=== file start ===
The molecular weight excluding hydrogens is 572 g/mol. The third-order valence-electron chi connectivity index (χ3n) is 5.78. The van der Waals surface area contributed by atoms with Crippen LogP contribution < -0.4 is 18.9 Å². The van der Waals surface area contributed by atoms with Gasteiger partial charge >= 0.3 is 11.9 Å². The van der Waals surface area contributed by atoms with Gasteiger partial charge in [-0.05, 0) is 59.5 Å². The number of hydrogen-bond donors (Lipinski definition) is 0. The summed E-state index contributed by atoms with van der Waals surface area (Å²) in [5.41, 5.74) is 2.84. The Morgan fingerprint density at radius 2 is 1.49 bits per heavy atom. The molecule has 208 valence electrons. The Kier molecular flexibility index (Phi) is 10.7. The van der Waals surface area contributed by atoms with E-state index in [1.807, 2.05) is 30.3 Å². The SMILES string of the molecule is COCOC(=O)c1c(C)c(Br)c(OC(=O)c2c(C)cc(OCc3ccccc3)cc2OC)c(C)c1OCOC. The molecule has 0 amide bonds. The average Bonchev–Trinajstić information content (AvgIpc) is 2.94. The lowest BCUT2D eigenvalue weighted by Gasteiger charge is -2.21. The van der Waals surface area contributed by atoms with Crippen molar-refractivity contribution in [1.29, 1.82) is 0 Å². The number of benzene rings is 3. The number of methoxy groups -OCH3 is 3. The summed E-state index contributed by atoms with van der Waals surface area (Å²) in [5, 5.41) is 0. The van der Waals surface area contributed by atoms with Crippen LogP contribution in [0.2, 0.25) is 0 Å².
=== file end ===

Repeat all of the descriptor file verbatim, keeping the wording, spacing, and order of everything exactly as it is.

The molecular weight excluding hydrogens is 572 g/mol. The third-order valence-electron chi connectivity index (χ3n) is 5.78. The van der Waals surface area contributed by atoms with Crippen LogP contribution < -0.4 is 18.9 Å². The van der Waals surface area contributed by atoms with Gasteiger partial charge >= 0.3 is 11.9 Å². The van der Waals surface area contributed by atoms with Gasteiger partial charge in [-0.05, 0) is 59.5 Å². The number of hydrogen-bond donors (Lipinski definition) is 0. The summed E-state index contributed by atoms with van der Waals surface area (Å²) in [5.41, 5.74) is 2.84. The Morgan fingerprint density at radius 2 is 1.49 bits per heavy atom. The molecule has 208 valence electrons. The Kier molecular flexibility index (Phi) is 10.7. The van der Waals surface area contributed by atoms with E-state index in [1.807, 2.05) is 30.3 Å². The SMILES string of the molecule is COCOC(=O)c1c(C)c(Br)c(OC(=O)c2c(C)cc(OCc3ccccc3)cc2OC)c(C)c1OCOC. The molecule has 0 amide bonds. The average Bonchev–Trinajstić information content (AvgIpc) is 2.94. The lowest BCUT2D eigenvalue weighted by Gasteiger charge is -2.21. The van der Waals surface area contributed by atoms with Crippen molar-refractivity contribution in [1.29, 1.82) is 0 Å². The number of benzene rings is 3. The number of methoxy groups -OCH3 is 3. The summed E-state index contributed by atoms with van der Waals surface area (Å²) in [5, 5.41) is 0. The van der Waals surface area contributed by atoms with Crippen LogP contribution in [0.2, 0.25) is 0 Å².